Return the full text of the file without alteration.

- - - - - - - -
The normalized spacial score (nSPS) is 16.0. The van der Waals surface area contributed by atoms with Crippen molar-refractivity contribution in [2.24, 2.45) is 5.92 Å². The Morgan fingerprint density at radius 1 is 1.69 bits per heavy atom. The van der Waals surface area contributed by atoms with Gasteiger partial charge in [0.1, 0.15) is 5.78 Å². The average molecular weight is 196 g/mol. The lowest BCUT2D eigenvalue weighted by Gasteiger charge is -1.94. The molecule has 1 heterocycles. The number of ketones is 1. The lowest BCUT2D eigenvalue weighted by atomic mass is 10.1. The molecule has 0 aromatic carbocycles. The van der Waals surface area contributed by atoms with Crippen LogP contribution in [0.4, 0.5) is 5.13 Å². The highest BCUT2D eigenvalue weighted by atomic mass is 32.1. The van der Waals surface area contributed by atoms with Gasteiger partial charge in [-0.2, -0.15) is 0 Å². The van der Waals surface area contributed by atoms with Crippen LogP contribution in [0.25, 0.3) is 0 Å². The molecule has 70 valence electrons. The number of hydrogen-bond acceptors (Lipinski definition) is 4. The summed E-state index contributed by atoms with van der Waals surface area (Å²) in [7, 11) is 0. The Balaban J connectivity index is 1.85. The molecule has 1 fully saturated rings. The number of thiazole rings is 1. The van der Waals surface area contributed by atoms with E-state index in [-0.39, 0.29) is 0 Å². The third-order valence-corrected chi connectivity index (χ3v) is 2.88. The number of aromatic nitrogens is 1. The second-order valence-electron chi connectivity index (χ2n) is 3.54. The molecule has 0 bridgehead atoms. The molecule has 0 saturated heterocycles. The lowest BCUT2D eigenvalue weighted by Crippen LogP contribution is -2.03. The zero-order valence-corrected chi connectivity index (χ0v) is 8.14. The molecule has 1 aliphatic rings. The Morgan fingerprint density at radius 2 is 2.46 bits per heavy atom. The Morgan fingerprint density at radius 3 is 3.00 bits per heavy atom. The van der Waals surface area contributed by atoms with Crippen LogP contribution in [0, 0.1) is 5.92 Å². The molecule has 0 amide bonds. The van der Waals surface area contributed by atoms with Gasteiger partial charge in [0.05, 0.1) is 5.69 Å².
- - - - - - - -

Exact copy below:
The normalized spacial score (nSPS) is 16.0. The van der Waals surface area contributed by atoms with Crippen molar-refractivity contribution in [2.24, 2.45) is 5.92 Å². The Morgan fingerprint density at radius 1 is 1.69 bits per heavy atom. The van der Waals surface area contributed by atoms with Gasteiger partial charge in [0.1, 0.15) is 5.78 Å². The average molecular weight is 196 g/mol. The lowest BCUT2D eigenvalue weighted by Gasteiger charge is -1.94. The molecule has 1 heterocycles. The number of ketones is 1. The lowest BCUT2D eigenvalue weighted by atomic mass is 10.1. The molecule has 0 aromatic carbocycles. The van der Waals surface area contributed by atoms with Crippen LogP contribution in [0.4, 0.5) is 5.13 Å². The highest BCUT2D eigenvalue weighted by atomic mass is 32.1. The van der Waals surface area contributed by atoms with Gasteiger partial charge in [-0.2, -0.15) is 0 Å². The van der Waals surface area contributed by atoms with Crippen LogP contribution in [0.25, 0.3) is 0 Å². The molecule has 70 valence electrons. The number of hydrogen-bond acceptors (Lipinski definition) is 4. The summed E-state index contributed by atoms with van der Waals surface area (Å²) in [7, 11) is 0. The Balaban J connectivity index is 1.85. The molecule has 1 fully saturated rings. The number of thiazole rings is 1. The van der Waals surface area contributed by atoms with E-state index in [-0.39, 0.29) is 0 Å². The third-order valence-corrected chi connectivity index (χ3v) is 2.88. The number of aromatic nitrogens is 1. The second-order valence-electron chi connectivity index (χ2n) is 3.54. The molecule has 0 bridgehead atoms. The molecule has 0 saturated heterocycles. The lowest BCUT2D eigenvalue weighted by Crippen LogP contribution is -2.03. The zero-order valence-corrected chi connectivity index (χ0v) is 8.14. The molecule has 1 aliphatic rings. The Morgan fingerprint density at radius 2 is 2.46 bits per heavy atom. The Morgan fingerprint density at radius 3 is 3.00 bits per heavy atom. The van der Waals surface area contributed by atoms with Crippen LogP contribution in [0, 0.1) is 5.92 Å². The molecule has 0 amide bonds. The van der Waals surface area contributed by atoms with Gasteiger partial charge in [0.05, 0.1) is 5.69 Å².